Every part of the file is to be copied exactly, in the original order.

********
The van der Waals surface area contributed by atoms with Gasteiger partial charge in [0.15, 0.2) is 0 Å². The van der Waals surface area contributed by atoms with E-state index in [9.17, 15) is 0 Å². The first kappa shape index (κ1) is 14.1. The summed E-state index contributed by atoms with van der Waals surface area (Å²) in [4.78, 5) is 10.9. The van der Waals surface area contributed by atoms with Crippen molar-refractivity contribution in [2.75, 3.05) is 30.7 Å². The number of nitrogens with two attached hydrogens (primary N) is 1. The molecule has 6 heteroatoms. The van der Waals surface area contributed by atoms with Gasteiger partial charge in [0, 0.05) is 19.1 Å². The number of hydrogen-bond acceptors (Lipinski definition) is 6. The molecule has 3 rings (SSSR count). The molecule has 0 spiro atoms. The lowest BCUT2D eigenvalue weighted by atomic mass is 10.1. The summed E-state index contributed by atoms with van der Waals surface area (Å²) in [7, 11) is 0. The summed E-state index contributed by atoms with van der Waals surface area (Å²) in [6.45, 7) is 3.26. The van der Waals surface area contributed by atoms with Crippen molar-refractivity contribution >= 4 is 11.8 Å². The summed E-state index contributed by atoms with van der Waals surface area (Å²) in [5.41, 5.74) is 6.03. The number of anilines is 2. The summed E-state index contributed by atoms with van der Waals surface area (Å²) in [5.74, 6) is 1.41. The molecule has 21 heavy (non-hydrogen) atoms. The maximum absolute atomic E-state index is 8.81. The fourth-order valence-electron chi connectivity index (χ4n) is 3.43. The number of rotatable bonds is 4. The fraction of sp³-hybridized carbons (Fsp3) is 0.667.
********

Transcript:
The van der Waals surface area contributed by atoms with Gasteiger partial charge in [0.15, 0.2) is 0 Å². The van der Waals surface area contributed by atoms with E-state index in [9.17, 15) is 0 Å². The first kappa shape index (κ1) is 14.1. The summed E-state index contributed by atoms with van der Waals surface area (Å²) in [4.78, 5) is 10.9. The van der Waals surface area contributed by atoms with Crippen molar-refractivity contribution in [2.75, 3.05) is 30.7 Å². The number of nitrogens with two attached hydrogens (primary N) is 1. The molecule has 6 heteroatoms. The van der Waals surface area contributed by atoms with Gasteiger partial charge in [0, 0.05) is 19.1 Å². The number of hydrogen-bond acceptors (Lipinski definition) is 6. The molecule has 3 rings (SSSR count). The molecule has 0 spiro atoms. The lowest BCUT2D eigenvalue weighted by atomic mass is 10.1. The summed E-state index contributed by atoms with van der Waals surface area (Å²) in [7, 11) is 0. The summed E-state index contributed by atoms with van der Waals surface area (Å²) in [6.45, 7) is 3.26. The van der Waals surface area contributed by atoms with Crippen molar-refractivity contribution >= 4 is 11.8 Å². The summed E-state index contributed by atoms with van der Waals surface area (Å²) in [5.41, 5.74) is 6.03. The number of anilines is 2. The summed E-state index contributed by atoms with van der Waals surface area (Å²) in [5.74, 6) is 1.41. The molecule has 21 heavy (non-hydrogen) atoms. The maximum absolute atomic E-state index is 8.81. The fourth-order valence-electron chi connectivity index (χ4n) is 3.43. The number of rotatable bonds is 4. The fraction of sp³-hybridized carbons (Fsp3) is 0.667.